Time to follow up with part 2 of this series, you may remember from the last post there are three key psychological reasons people play games:
The first of these needs is a need for competence – that is a desire to seek out control or to feel mastery over a situation. People like to feel successful, and we like to feel like we’re growing and progressing in our knowledge and accomplishments.
Our second psychological need is autonomy: the desire to feel independent or have a certain amount of control over our actions.
The final psychological human need is relatedness. We like to feel like we matter to others, and we like to feel like we are making a significant contribution to society.
Today I want to look at how we can work with competence to engage learners with the ARCS model. John Keller's theory is one that I use every time I am faced with a new project, I feel as though in the current era of L&D this is one of the strongest approaches you can take to designing relevant and modern content.
If we look at tutorial missions/levels for games (the introduction for how to play the game) they have changed dramatically over recent years. Previously tutorial levels used to be pretty boring and just a prerequisite for when you could hop into the action. Companies like Nintendo were often criticised that they 'babied' their players too much through openings to games. Tutorial levels were still incredible important in arming the player with the skills they needed to advance and play the rest of the game unhindered. However in most modern games tutorials are cleverly blended into the opening scenes of a game. You complete actions, learn the skills needed to play and immerse yourself in the story all without deviating from what seems like jumping straight into the action.
Can we say the same about introductions to e-learning courses?
Using Keller's ARCS model we may be able to offer some change to that approach by considering three of the four areas, ARC.
We need to grab the learners attention, right from the start. The learner needs to feel as though they are moving straight into the action and the thick of things. Just because we're placing the learner into a situation that may feel overwhelming does not mean they will not have the support to move through it. Think back to the video game tutorials we've just discussed, the emphasis is getting the player immersed in the story from the beginning.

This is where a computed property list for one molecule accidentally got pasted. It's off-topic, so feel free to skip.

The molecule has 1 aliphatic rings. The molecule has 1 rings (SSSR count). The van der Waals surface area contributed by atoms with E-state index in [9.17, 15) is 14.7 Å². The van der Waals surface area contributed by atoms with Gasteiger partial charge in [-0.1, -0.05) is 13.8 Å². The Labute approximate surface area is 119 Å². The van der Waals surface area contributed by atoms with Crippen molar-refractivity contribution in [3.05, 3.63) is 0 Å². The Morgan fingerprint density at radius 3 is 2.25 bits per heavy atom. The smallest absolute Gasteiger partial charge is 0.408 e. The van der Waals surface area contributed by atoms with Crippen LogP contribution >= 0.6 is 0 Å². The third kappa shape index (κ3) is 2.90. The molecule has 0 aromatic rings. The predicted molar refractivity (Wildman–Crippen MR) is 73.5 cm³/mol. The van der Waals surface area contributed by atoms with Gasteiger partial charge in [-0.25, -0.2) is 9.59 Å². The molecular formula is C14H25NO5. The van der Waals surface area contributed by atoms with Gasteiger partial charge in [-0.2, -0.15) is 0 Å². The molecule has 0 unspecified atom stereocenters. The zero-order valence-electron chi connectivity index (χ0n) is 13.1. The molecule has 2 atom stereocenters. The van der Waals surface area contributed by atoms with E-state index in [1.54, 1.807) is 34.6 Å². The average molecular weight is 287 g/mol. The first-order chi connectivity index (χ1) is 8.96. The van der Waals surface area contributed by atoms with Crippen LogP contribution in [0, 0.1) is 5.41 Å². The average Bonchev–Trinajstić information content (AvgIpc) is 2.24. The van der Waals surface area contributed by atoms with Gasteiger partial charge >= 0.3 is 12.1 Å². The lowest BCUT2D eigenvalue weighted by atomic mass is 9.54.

A good example of this in e-learning is throwing the learner straight into a scenario, this opens the course with some drama and a situation to deal with. Discovering the navigation and course objectives are something that can be implemented to this opening.
The learner needs to feel as though the content is relevant. The same logic applies with a video game. As a player I want to know why I'm here, what I'm doing and why the situations unfolding should matter to me. In e-learning great care should be taken to introduce - as part of our opening scenes why the content is relevant.
Keller puts great emphasis on his A & R aspects of his theory and with good reason. If we establish an introduction to the course that grabs the learner's attention and tells them why this is relevant to them the last aspects of the theory (confidence and satisfaction) become a lot easier to incorporate.
Now that the learner has started the course by diving into the action, you've got their attention. You've also explained why the situation at hand is important to them and they have a sense of what they are going to explore later on. Confidence in e-learning isn't too far away from games, there needs to be a mix of difficulty but with clear instruction. I prefer to focus on design for instructional purposes allowing clear iconography accompanied by limited text to give the learner the information they need to move through the course. I took this approach from gaming where instruction is given up front to the player and is then removed, this gives a sense of confidence and autonomy when it comes to advancement. Of course prompting is offered where it is required and sometimes a reference page is available. Difficulty is trickier to implement but a general rule of thumb is think carefully about scenarios responses or answers to knowledge checks, these should not be a case of discounting the three ridiculous answers to find the correct option. Creating answers that genuinely provoke thought and reasoning is just as important as creating the question.
That was a small glance at the world of tutorials in video games, looking at how we begin to build competence and how we can translate that to learning. I hope it gave you some food for thought, next time I want to explore gaming stories to show the power of narrative when it comes to building learning experiences.